It has long been suspected that unusual patterns of cerebral lateralisation (i.e. the ‘division of labour’ between left and right hemispheres of the brain) may have some connection with dyslexia. Early researchers noticed an apparent excess of left-handedness in children with specific reading difficulties (and their relatives). However, most dyslexic people are in fact right-handed, and most left-handed people are not dyslexic. Nonetheless, large-scale analyses of the research findings have shown that mixed-handedness is more common than usual in dyslexic people (Eglington and Annett, 1994). You will recall how Alexander Faludy used his left and right hands interchangeably. Although the relationship between handedness and other aspects of cerebral lateralisation is far from clear-cut, these findings are consistent with Orton's original proposal that dyslexia may involve a relative lack of specialisation between the hemispheres.
Neuroanatomical studies, in which brain structure is studied either from postmortem samples or via brain imaging techniques such as magnetic resonance imaging (MRI) in live participants, also provide some support for this view. The typical human brain has a number of well-known structural asymmetries, which are more often reduced or reversed in dyslexic people (Hynd and Semrud-Clikeman, 1989). In particular, brains of people with dyslexia often show an unusual symmetry across hemispheres of a region called the planum temporale (see Figure 4), which is typically larger in the left hemisphere. This finding has attracted considerable attention because this area is involved in auditory and language processing. This planum symmetry appears to distinguish dyslexic from ADHD children (Hynd et al., 1990) and there is some evidence that it may relate to poor phonological skills (Larsen et al., 1990).
(Source: adapted from Kalat, 2001, Figure 14.8, p. 402)
So could this reduced brain lateralisation be a ‘biological marker’ for dyslexia? And could it be considered ‘abnormal’ in the ‘medical’ sense that we discussed in Section 1? It would seem not. Firstly, general population studies have shown that this ‘abnormal’ pattern of planum temporale symmetry is shared by up to one person in every four (Galaburda et al., 1987). This means that it cannot be a feature that is specific to dyslexia (but it could perhaps be one ‘risk factor’ among others). Secondly, the degree of planum temporale asymmetry in the general population is normally distributed on a continuum. If you recall our discussion in Section 1 about defining ‘abnormality’, you will remember that for dimensional traits, any cut-off chosen to distinguish ‘normal’ and ‘abnormal’ is essentially arbitrary. Another interesting point is that the ‘normal’ asymmetric pattern involves a large planum temporale on the left, and a smaller one on the right – in keeping with the usual left hemispheric specialisation for language processing. However, the symmetry associated with dyslexia appears to reflect two large regions (rather than two small ones): the total area of these brain regions may actually be greater in people with dyslexia (and others who share this symmetrical pattern). This might possibly help to explain the very superior language abilities shown by some people like Alexander Faludy.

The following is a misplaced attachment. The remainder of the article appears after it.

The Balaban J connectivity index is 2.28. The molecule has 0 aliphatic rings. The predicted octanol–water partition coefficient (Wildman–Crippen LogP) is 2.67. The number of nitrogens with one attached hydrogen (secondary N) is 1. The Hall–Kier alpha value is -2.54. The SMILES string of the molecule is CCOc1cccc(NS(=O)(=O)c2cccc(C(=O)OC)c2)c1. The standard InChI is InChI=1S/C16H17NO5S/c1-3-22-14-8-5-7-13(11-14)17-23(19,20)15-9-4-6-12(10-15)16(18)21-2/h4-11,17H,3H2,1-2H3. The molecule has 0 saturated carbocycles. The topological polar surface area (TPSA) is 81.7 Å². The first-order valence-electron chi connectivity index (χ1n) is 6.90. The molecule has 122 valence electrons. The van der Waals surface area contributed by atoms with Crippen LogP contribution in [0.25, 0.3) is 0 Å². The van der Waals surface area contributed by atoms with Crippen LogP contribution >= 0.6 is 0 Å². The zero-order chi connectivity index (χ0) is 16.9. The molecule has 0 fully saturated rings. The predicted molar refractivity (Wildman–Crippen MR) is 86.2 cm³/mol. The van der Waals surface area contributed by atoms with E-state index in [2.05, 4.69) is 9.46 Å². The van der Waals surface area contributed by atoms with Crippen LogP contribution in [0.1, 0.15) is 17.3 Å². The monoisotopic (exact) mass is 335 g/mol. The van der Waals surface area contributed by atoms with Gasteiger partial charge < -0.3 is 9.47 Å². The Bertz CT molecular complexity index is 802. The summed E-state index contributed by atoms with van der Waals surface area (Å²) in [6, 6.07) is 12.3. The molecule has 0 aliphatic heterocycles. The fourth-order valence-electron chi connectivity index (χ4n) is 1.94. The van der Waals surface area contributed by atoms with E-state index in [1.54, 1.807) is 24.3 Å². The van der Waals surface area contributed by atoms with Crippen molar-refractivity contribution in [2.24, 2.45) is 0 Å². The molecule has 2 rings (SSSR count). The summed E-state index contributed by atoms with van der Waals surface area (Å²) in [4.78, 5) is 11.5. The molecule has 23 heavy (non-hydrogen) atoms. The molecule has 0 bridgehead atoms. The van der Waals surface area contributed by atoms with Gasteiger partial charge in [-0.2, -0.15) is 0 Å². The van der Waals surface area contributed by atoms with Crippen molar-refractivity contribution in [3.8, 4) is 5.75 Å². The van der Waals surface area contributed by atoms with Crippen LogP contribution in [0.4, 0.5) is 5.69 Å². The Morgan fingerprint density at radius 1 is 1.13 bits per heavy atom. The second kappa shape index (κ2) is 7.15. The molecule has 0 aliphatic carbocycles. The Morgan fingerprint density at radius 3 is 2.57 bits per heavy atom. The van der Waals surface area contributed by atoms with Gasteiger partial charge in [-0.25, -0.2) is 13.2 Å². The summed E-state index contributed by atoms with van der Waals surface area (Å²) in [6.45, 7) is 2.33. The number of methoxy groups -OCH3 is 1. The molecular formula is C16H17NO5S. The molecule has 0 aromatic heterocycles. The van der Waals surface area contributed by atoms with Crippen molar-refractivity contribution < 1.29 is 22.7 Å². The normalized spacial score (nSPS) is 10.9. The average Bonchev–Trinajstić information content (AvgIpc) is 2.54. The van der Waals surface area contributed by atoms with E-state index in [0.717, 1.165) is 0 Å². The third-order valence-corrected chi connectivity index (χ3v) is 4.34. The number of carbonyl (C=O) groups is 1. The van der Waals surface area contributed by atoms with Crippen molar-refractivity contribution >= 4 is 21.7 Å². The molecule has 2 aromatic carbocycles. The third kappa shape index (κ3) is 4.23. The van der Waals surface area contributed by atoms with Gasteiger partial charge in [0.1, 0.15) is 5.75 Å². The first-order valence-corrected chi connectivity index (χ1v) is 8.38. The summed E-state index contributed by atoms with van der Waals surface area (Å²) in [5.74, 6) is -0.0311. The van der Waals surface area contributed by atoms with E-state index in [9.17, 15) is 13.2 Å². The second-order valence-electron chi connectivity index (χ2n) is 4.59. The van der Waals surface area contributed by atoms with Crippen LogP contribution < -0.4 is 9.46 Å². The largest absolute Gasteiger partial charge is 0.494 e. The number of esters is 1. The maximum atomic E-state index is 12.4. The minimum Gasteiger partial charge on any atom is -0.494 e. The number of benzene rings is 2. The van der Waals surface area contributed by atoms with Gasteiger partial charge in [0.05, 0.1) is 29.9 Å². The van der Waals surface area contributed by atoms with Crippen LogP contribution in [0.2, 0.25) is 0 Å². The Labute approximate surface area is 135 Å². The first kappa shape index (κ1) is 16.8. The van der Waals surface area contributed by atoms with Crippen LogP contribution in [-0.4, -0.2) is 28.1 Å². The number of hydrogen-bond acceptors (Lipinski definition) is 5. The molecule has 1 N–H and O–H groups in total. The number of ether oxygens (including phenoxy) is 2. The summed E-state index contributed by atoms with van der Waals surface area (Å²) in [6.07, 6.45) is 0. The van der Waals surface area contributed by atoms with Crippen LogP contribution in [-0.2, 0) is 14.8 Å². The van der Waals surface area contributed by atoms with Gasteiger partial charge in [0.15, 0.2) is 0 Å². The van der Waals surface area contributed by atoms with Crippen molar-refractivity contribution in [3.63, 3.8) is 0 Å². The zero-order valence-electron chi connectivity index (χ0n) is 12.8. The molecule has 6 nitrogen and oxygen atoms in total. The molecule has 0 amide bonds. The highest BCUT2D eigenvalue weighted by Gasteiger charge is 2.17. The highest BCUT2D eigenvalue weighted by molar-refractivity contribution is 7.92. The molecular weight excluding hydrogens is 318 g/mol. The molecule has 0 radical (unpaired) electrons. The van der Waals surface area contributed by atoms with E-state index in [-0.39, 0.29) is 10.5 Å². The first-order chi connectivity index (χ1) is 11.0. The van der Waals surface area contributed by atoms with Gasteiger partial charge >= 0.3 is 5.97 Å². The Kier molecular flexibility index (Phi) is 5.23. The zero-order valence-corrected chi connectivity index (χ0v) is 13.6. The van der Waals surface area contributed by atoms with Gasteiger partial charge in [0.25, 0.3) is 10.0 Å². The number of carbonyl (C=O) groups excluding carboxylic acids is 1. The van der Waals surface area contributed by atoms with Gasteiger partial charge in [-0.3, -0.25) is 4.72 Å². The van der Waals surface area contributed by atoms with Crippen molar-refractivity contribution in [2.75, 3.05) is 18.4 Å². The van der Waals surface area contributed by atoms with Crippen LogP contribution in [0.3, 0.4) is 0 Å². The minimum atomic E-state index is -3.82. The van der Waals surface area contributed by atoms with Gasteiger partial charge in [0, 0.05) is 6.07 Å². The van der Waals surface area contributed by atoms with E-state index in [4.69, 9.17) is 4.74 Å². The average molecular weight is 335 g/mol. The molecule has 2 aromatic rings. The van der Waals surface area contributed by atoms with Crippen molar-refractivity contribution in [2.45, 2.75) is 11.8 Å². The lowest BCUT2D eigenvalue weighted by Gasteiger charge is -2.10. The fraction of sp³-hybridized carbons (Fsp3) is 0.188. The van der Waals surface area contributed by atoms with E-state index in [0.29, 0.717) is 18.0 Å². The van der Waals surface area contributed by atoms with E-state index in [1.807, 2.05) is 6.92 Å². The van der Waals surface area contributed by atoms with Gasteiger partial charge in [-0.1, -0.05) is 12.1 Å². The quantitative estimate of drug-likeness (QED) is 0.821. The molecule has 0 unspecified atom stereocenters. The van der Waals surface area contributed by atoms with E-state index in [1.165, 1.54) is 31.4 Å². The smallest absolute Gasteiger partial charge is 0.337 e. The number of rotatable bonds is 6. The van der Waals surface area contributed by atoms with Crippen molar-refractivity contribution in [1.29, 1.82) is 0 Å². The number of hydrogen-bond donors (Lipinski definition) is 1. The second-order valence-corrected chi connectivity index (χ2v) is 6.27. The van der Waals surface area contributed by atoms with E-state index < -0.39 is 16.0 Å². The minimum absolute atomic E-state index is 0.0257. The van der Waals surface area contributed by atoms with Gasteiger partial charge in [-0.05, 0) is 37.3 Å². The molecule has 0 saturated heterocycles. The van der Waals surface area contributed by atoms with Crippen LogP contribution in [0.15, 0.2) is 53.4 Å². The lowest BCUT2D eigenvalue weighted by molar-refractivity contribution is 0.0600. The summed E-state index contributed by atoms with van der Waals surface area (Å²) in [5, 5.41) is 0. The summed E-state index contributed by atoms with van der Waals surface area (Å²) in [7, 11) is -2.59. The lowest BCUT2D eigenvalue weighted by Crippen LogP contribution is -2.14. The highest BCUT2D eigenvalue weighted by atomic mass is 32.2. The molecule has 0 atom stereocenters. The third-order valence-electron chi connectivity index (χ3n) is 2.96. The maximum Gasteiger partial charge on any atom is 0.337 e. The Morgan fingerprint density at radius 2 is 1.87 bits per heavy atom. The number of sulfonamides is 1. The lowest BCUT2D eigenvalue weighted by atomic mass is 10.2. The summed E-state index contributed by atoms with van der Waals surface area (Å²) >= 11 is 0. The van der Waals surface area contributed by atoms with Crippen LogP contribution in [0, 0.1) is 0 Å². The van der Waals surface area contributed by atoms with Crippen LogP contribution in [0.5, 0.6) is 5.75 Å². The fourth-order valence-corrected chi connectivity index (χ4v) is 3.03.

Box 8: Definitions
'Soft’ sign Any behaviour or response that may be linked to an underlying cause (like brain damage) but which is difficult to establish or open to interpretation.
Referral bias Any influence on the composition of a study sample that arises from the particular method or source by which participants are recruited.
Cerebral lateralisation Refers to the asymmetries found in many brain structures and functions, and/or the developmental processes by which these differences between the left and right sides of the brain usually emerge.